A review of Cultural Curators and Provincial Publics: Local Museums and Social Change in Siberia, 1887-1941, by Julia Fein.
Julia Fein’s dissertation, “Cultural Curators and Provincial Publics: Local Museums and Social Change in Siberia, 1887-1941,” examines the history of local museums in Siberia as a way of understanding the changing relations between state and society, imperial center and periphery, and people and things in late imperial and early Soviet Russia. She argues that Siberian museums played a crucial role in two parallel modernization projects undertaken in Russia at the time: “cataloging and claiming” the empire’s natural and human resources, and enlightening and educating “the masses” (p. 1). In tracing the work and movement of exiles, Siberian regionalists, state servitors, and imperial officials, the institutional evolution of museums, the circulation of objects, and the views of museum-goers, Fein shows how important museums were to transformations in Siberian society and politics that bridged the revolutionary break in 1917. Her study makes a significant contribution to our understanding of Siberia’s place in Russian history, Russia’s place in modern history, and political and social transformations in the past century and a half, more broadly.
The local knowledge represented by Siberian museums became increasingly important to archeologists and state servitors in Moscow and St. Petersburg beginning in the 1880s. In her first chapter, Fein reconstructs lively correspondences between elites in Moscow and St. Petersburg and museum activists in the central Siberian town of Minusinsk in order to show that a market for local artifacts emerged in the late nineteenth century. Local Siberians who hunted and sold antiques ably negotiated the objects’ newly monetized value, which quickly came to threaten their value as scientific specimens. The rising number of people in the countryside finding the objects did not always document or preserve the artifacts properly, and dealers selling them did not always sell them to museums within Russia. In an effort to counteract these trends, archeologists and other scientists in the capitals and Siberia advocated for regularized, well-managed, and centralized protocols for processing the archeological wealth of the empire. Thus the problem of establishing the value of Siberia’s archeological wealth first brought Siberian museums and their potential for making the region legible to the attention of scientists empire-wide. Agents in the imperial center and its periphery were actively involved in the process.
The second chapter is about local museums and politics, which Fein defines broadly to include a general promotion of democratic values by museum personnel (many of whom were political exiles), involvement with electoral politics after 1905, and conservative efforts to promote Orthodox and monarchist imagery. The chapter covers a period from 1887 to 1917 and showcases Fein’s truly impressive range of archival research by treating the topic in the Siberian cities of Tobol’sk, Irkutsk, Chita, Kiakhta, Iakutsk, Krasnoiarsk, and Minusinsk (still only some of her research sites), allowing her to register local particularities. Museums were involved in creating different kinds of publics in different places. In Iakutsk, for instance, Iakut men were the most frequent patrons of the museum (p. 156). In Chita the museum was actually a “museum-temple” which included an elaborate display of Buddhist objects, that is, until it was burned down by Russians with the blessing, evidently, of the Orthodox Church (pp. 190-192). Attentive to local variety, Fein shows how museums across Siberia became important not only as institutions generating “provincial publics,” but also as physical gathering spaces for Siberians of various stripes engaging with the increasingly volatile politics of the late imperial period.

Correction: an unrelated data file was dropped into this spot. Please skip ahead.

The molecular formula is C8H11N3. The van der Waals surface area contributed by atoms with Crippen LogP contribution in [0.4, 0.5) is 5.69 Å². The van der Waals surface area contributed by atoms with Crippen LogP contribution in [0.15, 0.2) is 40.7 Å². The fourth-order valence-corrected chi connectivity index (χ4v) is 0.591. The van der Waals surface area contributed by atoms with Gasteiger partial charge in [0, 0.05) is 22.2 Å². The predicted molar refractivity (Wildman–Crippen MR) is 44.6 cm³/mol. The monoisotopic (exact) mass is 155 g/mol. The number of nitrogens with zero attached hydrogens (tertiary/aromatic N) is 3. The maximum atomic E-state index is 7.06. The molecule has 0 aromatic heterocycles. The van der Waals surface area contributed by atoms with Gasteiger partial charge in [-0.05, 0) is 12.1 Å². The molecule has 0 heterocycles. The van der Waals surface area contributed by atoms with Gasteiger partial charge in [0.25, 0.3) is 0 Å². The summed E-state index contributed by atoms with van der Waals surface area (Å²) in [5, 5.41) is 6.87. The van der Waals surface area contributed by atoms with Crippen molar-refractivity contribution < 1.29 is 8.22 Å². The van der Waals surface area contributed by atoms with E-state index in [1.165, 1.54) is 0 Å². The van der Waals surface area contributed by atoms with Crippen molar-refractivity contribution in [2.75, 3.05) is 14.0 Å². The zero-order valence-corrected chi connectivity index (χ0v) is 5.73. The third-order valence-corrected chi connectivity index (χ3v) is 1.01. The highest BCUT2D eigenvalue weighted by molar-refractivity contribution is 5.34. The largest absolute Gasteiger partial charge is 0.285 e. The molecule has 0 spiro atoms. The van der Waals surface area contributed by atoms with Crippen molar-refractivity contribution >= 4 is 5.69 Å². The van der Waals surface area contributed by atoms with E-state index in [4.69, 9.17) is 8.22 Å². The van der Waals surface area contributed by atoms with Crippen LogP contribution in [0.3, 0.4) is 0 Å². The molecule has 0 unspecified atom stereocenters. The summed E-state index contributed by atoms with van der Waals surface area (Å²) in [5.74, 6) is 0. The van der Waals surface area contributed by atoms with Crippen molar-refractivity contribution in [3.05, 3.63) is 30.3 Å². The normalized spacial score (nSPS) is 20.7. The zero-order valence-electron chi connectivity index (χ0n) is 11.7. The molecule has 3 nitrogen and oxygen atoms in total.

If Siberian museums first attracted empire-wide attention because of what they could contribute to the field of archeology, by the early twentieth century they were devoting themselves, in tandem with museums in European Russia, to the creation of “complete” ethnographic representations of different groups within the empire (p. 209). Chapter three takes up the “economics of ethnography” as it developed after the turn of the century. A new national ethnographic museum in the capital solicited ethnographic materials from the provinces, which meant there was more money involved in the movement of objects. Fein argues that this helped to speed up the rationalization of the process of collection. Rather than collecting objects for their own sake, which could result in eclectic exhibits, this new generation of collectors set out with clear goals of representing the “historic” (indigenous) peoples living in the region (p. 230). In practice, this could mean stealing drums and coats from shamans for the purpose of display, or it could mean commissioning the fabrication of ethnographic artifacts for the same reason. There were not always extra “national costumes” and the like lying around when ethnographers were meeting with indigenous peoples, but these objects were considered necessary for proper ethnographic representations. At the same time the prevalence of photography in ethnography increased, not simply as a tool to document and represent, but as a tool to stage and narrate.
One of the many important and compelling aspects of Fein’s dissertation is its attention to the place of material objects in the changing constructions of state and society. Drawing on Bruno Latour’s work, the fourth chapter approaches change from the 1905 Revolution into the early Soviet period through the relationship between human and non-human actors and objects. The chapter looks at two case studies. One involves communities that developed around the Krasnoiarsk museum through which nature both in the museum and in the region came to bear political significance. At the same time, paradoxically, the mission of the museum was being more explicitly articulated in terms of strict division between human and non-human nature. The second case study involves “the mysterious case of the missing rocks” in Irkutsk between 1909 and 1911, in which a public dispute erupted between factions in the Geographical Society’s museum over whether the value of several hundred polished stone cubes rested in their connection to a specific place and should therefore be displayed in the museum, or whether it rested in their potential as data useful for engineering experimentation and railroad construction that therefore necessitated their physical alteration or destruction. Eventually the cubes themselves weighed in on the debate insisting, in their testimony published in a local newspaper, that their value consisted of the information they could provide to engineers. Fein utilizes the seemingly bizarre case of the missing rocks and their anthropomorphization to illustrate an “object-oriented politics” that developed in the constitutional period (p. 346).